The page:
Brownington has one of Orleans County’s most distinctive buildings known as the Old Stone House, a four-story granite structure created as a student dormitory in the 1830s. It is now a museum and the focal point of a historic district that is listed on the National Registry of Historic Places. The Old Stone House was designed and built by the Rev. Alexander Twilight, a schoolmaster who is believed to be America’s first African American college graduate and first African American legislator.
Brownington was granted to Daniel and Timothy Brown in 1790. The town is bounded on the south by Barton, on the west by Irasburg and Coventry, on the north by Derby, and on the east by Charleston and Westmore. One of the first roads in Orleans County went through Brownington, connecting Greensboro to Derby. Brownington Village, which is close to Interstate 91, was once a stopping point for stagecoaches traveling between Boston and Canada.
The Brownington Historic District, where the Old Stone House Museum is located, is in the northern part of the village. The museum is operated by the Orleans County Historical Society and includes six buildings on 55 acres. The stone house itself has 21 rooms of exhibits focusing on 19th century life in northern Vermont.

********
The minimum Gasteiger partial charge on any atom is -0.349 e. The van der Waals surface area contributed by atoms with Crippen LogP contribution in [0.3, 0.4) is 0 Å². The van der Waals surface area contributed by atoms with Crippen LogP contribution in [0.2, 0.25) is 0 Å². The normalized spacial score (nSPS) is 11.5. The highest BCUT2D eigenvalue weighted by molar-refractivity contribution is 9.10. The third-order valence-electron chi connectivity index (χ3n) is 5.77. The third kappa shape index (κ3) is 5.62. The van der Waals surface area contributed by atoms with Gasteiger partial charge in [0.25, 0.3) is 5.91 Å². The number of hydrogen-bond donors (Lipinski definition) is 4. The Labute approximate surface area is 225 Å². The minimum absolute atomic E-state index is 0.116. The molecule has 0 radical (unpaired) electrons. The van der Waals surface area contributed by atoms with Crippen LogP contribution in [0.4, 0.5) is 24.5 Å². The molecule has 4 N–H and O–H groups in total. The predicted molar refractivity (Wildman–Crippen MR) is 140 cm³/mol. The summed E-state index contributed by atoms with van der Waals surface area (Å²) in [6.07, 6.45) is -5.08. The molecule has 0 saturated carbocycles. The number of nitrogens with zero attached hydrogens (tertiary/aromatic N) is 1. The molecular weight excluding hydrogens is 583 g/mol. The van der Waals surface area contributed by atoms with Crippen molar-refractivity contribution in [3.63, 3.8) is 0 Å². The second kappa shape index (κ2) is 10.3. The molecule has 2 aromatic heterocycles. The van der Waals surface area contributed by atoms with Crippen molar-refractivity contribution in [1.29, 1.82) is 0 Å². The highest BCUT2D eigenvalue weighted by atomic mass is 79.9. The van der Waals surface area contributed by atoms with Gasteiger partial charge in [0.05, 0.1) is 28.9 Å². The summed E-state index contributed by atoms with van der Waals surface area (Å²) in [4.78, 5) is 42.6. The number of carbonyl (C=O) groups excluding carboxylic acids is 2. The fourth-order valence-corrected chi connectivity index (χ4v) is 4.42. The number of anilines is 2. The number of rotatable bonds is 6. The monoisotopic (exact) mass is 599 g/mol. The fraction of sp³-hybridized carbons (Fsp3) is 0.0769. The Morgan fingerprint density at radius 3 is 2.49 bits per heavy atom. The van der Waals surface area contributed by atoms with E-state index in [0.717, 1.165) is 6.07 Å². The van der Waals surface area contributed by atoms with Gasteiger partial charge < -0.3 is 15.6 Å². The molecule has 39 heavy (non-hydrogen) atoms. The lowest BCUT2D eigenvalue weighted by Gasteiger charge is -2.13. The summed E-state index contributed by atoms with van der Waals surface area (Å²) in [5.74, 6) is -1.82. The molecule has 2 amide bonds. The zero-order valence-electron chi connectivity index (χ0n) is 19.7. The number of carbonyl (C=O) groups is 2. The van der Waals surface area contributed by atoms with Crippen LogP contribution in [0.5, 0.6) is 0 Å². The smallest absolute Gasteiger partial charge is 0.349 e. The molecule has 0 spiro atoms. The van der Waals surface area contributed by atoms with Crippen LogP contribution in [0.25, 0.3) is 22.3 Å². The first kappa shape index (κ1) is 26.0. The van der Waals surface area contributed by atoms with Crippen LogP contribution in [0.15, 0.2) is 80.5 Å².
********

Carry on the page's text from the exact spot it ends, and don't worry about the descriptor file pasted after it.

Alexander Twilight, a man of mixed African-American ancestry, first saw Brownington in 1829, when he arrived to become minister of the Congregational Church and principal of the Orleans County Grammar School, also called Brownington Academy. The academy had been created just six years earlier, and was the only secondary, or high school, in the county.
Twilight felt strongly that if the academy was to compete successfully with other institutions, it should have a well-equipped dormitory for its students. He was unable to convince the school’s trustees of that need and decided he would build it as a private venture. How he accomplished that is a mystery. Some people believe he did it all himself with the assistance of an ox.
The completed building was named Athenian Hall out of admiration for the ancient Greeks. But many simply called it the Stone Boarding House.
The building was acquired in 1916 by the Orleans County Historical Society for $500 to preserve it for eventual use as a museum. Another potential buyer wanted to tear it down to use the granite blocks as railroad bridge abutments.
Vermont author Howard Frank Mosher wrote movingly about the Old Stone House in 1996 for Vermont Life Magazine: “I like the way the Stone House still looms up on that hilltop, where the wind blows all the time. There it sits, unshaken and monolithic, as I write this sentence and as you read it, every bit as astonishing today as the day it was completed. What a tribute to the faith of its creator, the Reverend Alexander Twilight: scholar, husband, teacher, preacher, legislator father-away-from-home to nearly 3,000 boys and girls, an African American and a Vermonter of great vision, whose remains today lie buried in the church-yard just up the maple-lined dirt road from his granite school, in what surely was, and still is, one of the last best places anywhere.“